With Carlos Rodón on the injured list, the White Sox are going to need a sub in the starting rotation.
It seemed the most logical option was Ross Detwiler, who's off to a terrific start out of the South Side bullpen. He's allowed just two hits and walked none of the 26 batters he faced, recording seven strikeouts in 8.1 innings over five relief appearances. Given his starting experience - he's made 95 major league starts, including 12 with the White Sox last season - he appeared to be the perfect candidate to fill in for Rodon.
Well, it might be a bit more complicated than that. See, Detwiler has been so good out of the 'pen, that the White Sox might not want to mess with success.
"He's been doing a great job in the role he's in. He's our Swiss army knife," manager Rick Renteria said Tuesday. "I don't want to eliminate (the possibility of Detwiler starting in Rodón's absence), but I think he's been doing extremely well in the role we've had him in. We want to make sure that we continue to give the opportunities that lead him to have the success he's been having.
"We'll look at all our options, I'm sure. But right now, as we see him, he's been doing such a good job in the role that he's had that I'd feel kind of bad to try to take him out of that."
Detwiler said he believes part of his success this season stems from a more concrete role and understanding that role. Last season, he was shuffled between the bullpen and the starting rotation. He finished the season, during which he wasn't fully healthy, with a 6.59 ERA.
"It's been pretty good," Detwiler said after Monday's game. "This year is one of the first times I actually took on my role and know what role I have. So it's easier for me to gauge when I'm going to go in the game, kind of get mentally prepared for that, and it's helped out a ton.
"Any time I can get the ball, it would be great. Obviously I've been a starter most of my career, it's what I've been used to. I'm going into a role that I'm very comfortable with, but if they ask me to start, I'll try to go out there with the same mindset I've been having out of the bullpen now. I think it's been working for me."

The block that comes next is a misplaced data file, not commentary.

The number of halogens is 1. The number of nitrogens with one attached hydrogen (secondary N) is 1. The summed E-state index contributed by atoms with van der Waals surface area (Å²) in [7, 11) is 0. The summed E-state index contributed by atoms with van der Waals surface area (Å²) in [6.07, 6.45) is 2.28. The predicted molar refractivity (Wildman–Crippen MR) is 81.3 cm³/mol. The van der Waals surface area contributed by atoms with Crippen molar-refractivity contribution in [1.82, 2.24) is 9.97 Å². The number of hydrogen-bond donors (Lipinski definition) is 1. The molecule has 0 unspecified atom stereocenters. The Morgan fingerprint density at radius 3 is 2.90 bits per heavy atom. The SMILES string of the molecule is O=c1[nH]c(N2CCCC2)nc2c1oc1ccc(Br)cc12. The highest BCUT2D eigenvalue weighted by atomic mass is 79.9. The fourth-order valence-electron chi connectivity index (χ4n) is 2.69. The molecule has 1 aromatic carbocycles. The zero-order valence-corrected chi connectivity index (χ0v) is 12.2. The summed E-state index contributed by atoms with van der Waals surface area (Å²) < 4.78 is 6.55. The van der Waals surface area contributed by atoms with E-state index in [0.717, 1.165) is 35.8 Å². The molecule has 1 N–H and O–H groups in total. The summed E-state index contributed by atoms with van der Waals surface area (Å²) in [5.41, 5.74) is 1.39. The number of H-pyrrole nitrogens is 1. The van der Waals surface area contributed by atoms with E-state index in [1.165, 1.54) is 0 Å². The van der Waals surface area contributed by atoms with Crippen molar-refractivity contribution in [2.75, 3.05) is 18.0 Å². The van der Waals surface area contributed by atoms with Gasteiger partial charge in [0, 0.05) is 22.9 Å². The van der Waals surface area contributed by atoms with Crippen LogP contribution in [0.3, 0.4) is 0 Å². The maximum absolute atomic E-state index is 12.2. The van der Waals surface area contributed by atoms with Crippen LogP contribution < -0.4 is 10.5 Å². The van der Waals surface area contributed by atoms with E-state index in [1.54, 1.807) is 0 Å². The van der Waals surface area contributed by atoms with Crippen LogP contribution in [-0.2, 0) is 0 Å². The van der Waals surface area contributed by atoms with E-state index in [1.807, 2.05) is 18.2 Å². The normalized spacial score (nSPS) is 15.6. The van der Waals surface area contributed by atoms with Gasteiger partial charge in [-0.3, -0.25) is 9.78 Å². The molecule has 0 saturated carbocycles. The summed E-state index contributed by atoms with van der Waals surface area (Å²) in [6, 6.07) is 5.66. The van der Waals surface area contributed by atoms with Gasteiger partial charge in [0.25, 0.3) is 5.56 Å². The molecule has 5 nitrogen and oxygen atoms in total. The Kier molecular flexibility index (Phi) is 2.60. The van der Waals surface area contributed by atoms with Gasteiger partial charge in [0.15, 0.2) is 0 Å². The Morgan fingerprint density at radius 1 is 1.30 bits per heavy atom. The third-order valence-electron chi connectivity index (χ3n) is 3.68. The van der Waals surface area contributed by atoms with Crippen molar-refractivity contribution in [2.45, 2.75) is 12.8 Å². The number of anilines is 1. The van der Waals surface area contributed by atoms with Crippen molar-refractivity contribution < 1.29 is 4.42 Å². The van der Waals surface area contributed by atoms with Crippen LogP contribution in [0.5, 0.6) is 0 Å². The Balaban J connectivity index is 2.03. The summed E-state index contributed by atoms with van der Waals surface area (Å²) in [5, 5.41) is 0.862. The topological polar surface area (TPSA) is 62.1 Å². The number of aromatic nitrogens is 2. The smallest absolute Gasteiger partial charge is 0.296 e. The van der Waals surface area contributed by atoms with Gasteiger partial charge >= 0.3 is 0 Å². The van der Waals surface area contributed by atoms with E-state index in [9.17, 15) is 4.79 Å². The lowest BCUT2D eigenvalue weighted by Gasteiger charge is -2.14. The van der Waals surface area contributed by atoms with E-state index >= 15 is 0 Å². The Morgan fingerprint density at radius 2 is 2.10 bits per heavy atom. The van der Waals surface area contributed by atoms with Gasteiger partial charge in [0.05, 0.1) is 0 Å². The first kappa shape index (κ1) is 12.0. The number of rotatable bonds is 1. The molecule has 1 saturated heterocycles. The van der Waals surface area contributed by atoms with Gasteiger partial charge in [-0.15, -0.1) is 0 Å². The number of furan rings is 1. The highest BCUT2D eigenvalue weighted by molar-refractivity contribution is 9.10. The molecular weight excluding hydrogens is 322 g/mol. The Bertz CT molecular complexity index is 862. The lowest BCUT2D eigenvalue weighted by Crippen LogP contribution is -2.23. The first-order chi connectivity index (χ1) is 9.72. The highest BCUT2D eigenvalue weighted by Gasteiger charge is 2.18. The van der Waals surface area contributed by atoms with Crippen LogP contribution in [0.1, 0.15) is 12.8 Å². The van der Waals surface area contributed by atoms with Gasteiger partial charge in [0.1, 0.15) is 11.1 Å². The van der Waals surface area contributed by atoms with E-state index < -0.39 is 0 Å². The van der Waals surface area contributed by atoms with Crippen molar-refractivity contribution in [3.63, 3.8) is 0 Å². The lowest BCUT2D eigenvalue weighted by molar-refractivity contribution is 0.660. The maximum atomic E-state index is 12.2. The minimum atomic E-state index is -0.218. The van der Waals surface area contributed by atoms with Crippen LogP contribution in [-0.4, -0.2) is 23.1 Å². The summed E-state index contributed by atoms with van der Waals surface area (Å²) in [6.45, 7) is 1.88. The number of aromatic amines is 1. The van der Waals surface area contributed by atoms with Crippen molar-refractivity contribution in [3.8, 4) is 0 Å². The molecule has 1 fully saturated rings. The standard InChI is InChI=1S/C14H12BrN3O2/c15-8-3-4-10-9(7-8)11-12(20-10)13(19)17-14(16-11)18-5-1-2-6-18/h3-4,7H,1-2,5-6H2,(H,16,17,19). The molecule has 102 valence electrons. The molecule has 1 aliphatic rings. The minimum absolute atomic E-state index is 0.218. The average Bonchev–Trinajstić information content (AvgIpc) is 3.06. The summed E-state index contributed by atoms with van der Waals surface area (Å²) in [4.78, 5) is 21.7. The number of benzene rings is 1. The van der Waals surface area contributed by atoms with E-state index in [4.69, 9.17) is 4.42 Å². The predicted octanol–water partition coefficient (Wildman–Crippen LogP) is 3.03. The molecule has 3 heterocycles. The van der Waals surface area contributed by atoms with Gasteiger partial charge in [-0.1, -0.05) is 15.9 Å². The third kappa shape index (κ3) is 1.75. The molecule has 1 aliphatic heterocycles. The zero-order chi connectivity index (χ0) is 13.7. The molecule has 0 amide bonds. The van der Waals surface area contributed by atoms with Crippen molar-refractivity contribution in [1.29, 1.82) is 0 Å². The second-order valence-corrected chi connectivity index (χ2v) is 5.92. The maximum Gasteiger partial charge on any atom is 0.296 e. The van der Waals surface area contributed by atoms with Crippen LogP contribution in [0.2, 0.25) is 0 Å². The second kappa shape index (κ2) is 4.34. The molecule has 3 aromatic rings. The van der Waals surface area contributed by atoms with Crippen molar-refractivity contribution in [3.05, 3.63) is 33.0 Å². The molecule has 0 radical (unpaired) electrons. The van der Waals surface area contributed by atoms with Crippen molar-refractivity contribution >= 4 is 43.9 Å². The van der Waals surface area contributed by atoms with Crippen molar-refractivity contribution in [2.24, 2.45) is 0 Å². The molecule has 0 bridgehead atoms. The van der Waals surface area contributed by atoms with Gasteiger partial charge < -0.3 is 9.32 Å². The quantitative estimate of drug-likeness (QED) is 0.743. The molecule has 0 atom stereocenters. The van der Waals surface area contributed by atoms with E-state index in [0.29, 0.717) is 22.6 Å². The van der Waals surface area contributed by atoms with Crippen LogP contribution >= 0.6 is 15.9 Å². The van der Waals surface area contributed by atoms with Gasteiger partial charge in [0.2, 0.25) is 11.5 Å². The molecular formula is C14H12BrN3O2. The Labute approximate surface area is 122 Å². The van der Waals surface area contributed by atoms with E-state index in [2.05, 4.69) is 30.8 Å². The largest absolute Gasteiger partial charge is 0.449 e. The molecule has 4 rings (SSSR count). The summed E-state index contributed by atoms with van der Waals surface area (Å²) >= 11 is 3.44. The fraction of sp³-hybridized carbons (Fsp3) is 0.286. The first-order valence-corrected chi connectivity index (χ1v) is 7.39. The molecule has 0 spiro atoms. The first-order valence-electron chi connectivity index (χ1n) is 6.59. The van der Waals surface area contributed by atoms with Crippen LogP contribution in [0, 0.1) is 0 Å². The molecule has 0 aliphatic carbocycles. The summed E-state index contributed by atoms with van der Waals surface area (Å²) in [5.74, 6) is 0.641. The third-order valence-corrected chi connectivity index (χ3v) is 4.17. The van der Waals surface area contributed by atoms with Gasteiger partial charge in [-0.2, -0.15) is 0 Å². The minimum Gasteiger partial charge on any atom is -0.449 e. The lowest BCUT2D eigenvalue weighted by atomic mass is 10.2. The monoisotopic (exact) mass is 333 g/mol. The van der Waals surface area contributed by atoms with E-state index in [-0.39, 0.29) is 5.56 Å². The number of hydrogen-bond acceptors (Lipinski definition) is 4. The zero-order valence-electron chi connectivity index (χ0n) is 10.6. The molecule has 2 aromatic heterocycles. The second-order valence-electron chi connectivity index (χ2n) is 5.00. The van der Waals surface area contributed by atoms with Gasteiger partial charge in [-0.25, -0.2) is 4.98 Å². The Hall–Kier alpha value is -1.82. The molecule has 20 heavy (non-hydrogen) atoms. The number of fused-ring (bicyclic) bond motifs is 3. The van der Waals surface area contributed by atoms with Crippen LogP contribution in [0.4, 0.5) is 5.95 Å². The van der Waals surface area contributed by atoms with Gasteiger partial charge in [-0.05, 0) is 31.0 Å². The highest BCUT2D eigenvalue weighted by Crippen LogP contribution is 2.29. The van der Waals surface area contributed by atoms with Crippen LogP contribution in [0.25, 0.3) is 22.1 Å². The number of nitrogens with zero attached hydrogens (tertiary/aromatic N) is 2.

Giving that line of thinking a little more juice is that the White Sox also don't seem to think that Rodón will be sidelined for long.
Rodón went on the IL on Tuesday with shoulder soreness, lasting just two innings in his Monday outing against the Milwaukee Brewers before exiting with the injury. In two starts this season, he's logged only 5.2 innings.
It's the same injury that sent Reynaldo López to the injured list after his first start of the season, during which he recorded just two outs before leaving. López, by the way, will start a throwing program Wednesday, Renteria said, nine days after going on the IL. There's no timetable on when López could return, meaning Gio González could be in for more starts in place of the young right-hander.
If Rodón can return soon, then perhaps there's only a small number of starts that need to be accounted for, perhaps not enough to disturb what Detwiler's doing in the 'pen.
"Hopefully this isn't going to be a very long stay on IL and we'll be able to have him soon," Renteria said of Rodón on Tuesday. "We are optimistic, actually. Obviously, the next few days, time will tell where we're at. But from the conversations that I've had, we should be optimistic about where he's at."
But if Detwiler's not going to be subbed in for Rodón, who will be?
The White Sox spoke of expanded pitching depth often during the run-up to the 2020 season, and it's been drawn on early and often since Opening Day. González was called on when López went on the IL. Jimmy Lambert, just back from Tommy John surgery, made just two relief appearances before going on the injured list, and he's now on the 45-day IL. Now, Rodón.
And while being able to call on that pitching depth is certainly better than the alternative - remember last season? - the White Sox certainly didn't want to use it all up just a week and a half into the campaign.
The safety net beyond the current starting foursome of Lucas Giolito, Dallas Keuchel, Dylan Cease and González, assuming now that Detwiler will stay in the bullpen, is limited to highly touted pitching prospect Dane Dunning and 36-year-old veteran lefty Clayton Richard, who the White Sox signed to a minor league deal Monday. Both guys are working out at the team's alternate training site in Schaumburg. There are other starting-pitching prospects there, too, including this summer's first-round draft pick Garrett Crochet, but it seems straits would have to get pretty dire for the White Sox to call on them, especially Crochet, who made just one appearance during his shortened junior season at the University of Tennessee.
As injuries, particularly to pitchers, pile up across baseball in the wake of a brief ramp-up to Opening Day, the White Sox have not found themselves immune and might need to continue to search outside the organization for depth.
Renteria, meanwhile, might simply use the expanded rosters to his advantage and employ "bullpen days" when Rodón's turn in the rotation comes around. The next one comes Saturday, when the White Sox take on the Cleveland Indians on the South Side. Still, brief starts by the team's starting pitchers have forced Renteria to go to his bullpen early and often this season. As of this writing, only four teams in baseball have seen more innings from their relief pitchers.
And so the White Sox have some things to figure out.
"I think we have to allow ourselves to play out these next few days before we determine what options we can take," Renteria said. "We've been in a little bit of a quandary over the last 10 to 12 days. Let's see how it goes the next few days before we figure out and determine what action we'll take as an organization to fill that spot."
Why Ross Detwiler might not join the White Sox starting rotation originally appeared on NBC Sports Chicago